Tuesday, May 12
Via alexkinch.com comes word of new report supplied by the firm Pyramid Research that estimates that mobile in Europe is set to explode in popularity. How big will the explosion be? From the report:
Thanks to the right conditions existing in Europe — including the wide availability and high quality of mobile broadband, attractive pricing, and user-friendly devices — the number of European mobile broadband users will reach 116.6 million in 2014, up from 24.3 million in 2008.
Chances are you’ve at some point received a poorly worded email from a troubled Nigerian official promising you piles of money. And while most people smartly send such missives to their junk folder, some people continue to fall for the scam.
Now, Ars Technica reports, the problem has led to a new online game that’s rising in popularity: Nigerian Scammer Baiting:
Scam baiters are the vigilante enforcers who come together to waste hours, weeks, or months of 419 scammers’ lives for nothing more than the satisfaction of knowing that they are distracting them from real victims. Though the world of 419 scams has existed since long before the Internet, people continue to fall for scammers in droves—certainly, scammers are making millions of dollars every year by promising money, goods, and romance that they never deliver on. That’s part of why scam baiting has actually become a somewhat popular pastime online, with thousands of users flocking to scam baiting forums to share stories and ideas on how to string along more scammers. And hey, why not? Most of us end up spending too much time screwing around on the Internet anyway—these folks just use that time to make scammers miserable.
Monday, May 11
Roughly one-third of households in rural America cannot subscribe to broadband Internet services at any price.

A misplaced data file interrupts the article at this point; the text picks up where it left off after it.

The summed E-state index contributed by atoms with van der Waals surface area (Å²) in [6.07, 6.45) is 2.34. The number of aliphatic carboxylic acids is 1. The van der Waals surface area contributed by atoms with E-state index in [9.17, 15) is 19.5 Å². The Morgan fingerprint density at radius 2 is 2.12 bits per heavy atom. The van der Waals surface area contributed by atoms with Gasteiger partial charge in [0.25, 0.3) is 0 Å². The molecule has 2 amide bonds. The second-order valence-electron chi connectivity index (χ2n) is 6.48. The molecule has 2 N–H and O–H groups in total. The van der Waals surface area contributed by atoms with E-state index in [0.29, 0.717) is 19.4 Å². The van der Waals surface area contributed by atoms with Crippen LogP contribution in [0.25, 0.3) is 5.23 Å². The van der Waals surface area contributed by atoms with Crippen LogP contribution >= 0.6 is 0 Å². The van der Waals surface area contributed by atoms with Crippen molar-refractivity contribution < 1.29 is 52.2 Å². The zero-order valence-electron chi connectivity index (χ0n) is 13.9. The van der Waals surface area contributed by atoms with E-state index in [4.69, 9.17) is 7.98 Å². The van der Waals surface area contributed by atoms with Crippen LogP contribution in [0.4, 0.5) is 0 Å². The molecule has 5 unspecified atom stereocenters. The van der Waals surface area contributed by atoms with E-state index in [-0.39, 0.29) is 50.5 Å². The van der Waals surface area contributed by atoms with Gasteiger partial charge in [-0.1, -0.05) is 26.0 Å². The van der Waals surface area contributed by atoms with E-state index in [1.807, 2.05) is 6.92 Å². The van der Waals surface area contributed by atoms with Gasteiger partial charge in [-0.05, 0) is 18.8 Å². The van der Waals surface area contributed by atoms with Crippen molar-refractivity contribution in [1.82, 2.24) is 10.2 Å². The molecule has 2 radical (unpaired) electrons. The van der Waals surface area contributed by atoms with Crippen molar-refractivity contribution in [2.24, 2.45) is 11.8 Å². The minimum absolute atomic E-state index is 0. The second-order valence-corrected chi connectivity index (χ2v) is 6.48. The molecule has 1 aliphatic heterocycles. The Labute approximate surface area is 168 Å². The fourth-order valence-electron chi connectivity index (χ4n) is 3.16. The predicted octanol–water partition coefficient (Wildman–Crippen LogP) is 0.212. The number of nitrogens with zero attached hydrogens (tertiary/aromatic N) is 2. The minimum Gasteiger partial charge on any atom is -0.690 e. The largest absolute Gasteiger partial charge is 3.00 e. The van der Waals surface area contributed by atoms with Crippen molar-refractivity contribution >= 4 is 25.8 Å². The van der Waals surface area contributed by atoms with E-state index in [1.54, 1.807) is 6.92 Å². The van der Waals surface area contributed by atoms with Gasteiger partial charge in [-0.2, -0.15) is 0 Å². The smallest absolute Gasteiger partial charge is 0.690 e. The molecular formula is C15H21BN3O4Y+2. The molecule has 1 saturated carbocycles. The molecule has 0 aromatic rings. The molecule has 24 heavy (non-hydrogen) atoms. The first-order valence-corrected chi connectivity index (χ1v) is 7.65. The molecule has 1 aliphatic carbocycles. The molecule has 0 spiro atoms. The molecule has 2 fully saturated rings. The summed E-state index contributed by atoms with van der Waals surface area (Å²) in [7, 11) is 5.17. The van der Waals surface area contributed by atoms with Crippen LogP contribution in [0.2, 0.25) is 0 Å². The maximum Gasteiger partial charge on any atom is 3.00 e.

Peha, Jon M. “Bringing Broadband to Unserved Communities.” Part of The Hamilton Project, Advancing Opportunity, Prosperity and Growth. (Washington DC: The Brookings Institution). May, 2008.
More facts about rural broadband.
TechCrunch has an interesting profile of the online video streaming service Kyte and its new iPhone app. Included is a staggering number:
In April, Kyte streamed 50 million videos across the Web, mobile devices, and social networks. Just to put those 50 million video streams into perspective, that is half the number of videos streamed in March, 2009 by AOL, the tenth ranked video site in the U.S. (Hulu, which is No, 3, streamed 380 million videos).
50 million videos in a month. That’s a lot of data. Also worth noting: As with most everything, it’s America’s obsession with celebrity that drives the streaming engine:
Of the 215,000 video channels on Kyte, nearly all are created by consumers, but only about 1,000 account for more than 90 percent of the mobile videos streamed via the service. And those 1,000 channels are invariably the work of professionals or the cell-phone videos of famous people such as musicians Lady Gaga and Soulja Boy.
Speaking of the recent Benton Foundation broadband event, App-Rising has an extensive recap of the discussion. The full thing is worth reading, but this observation from Seattle CTO Bill Schrier stands out:
The most powerful statement Bill made was the observation that virtually the entire US is unserved. He says this because if a community were fully served it’d have fiber, yet the vast majority of Americans do not have access to this level of world-class broadband. He then took it a step further, arguing that the reason telework doesn’t work is that we don’t have universal access to high-speed, symmetrical broadband, the kind of connectivity that fiber delivers. Then he drove the point home with a series of rhetorical questions: With the stimulus are we going to build roads? Are we going to build copper? Or are we going to build fiber?
As they say, read the whole thing.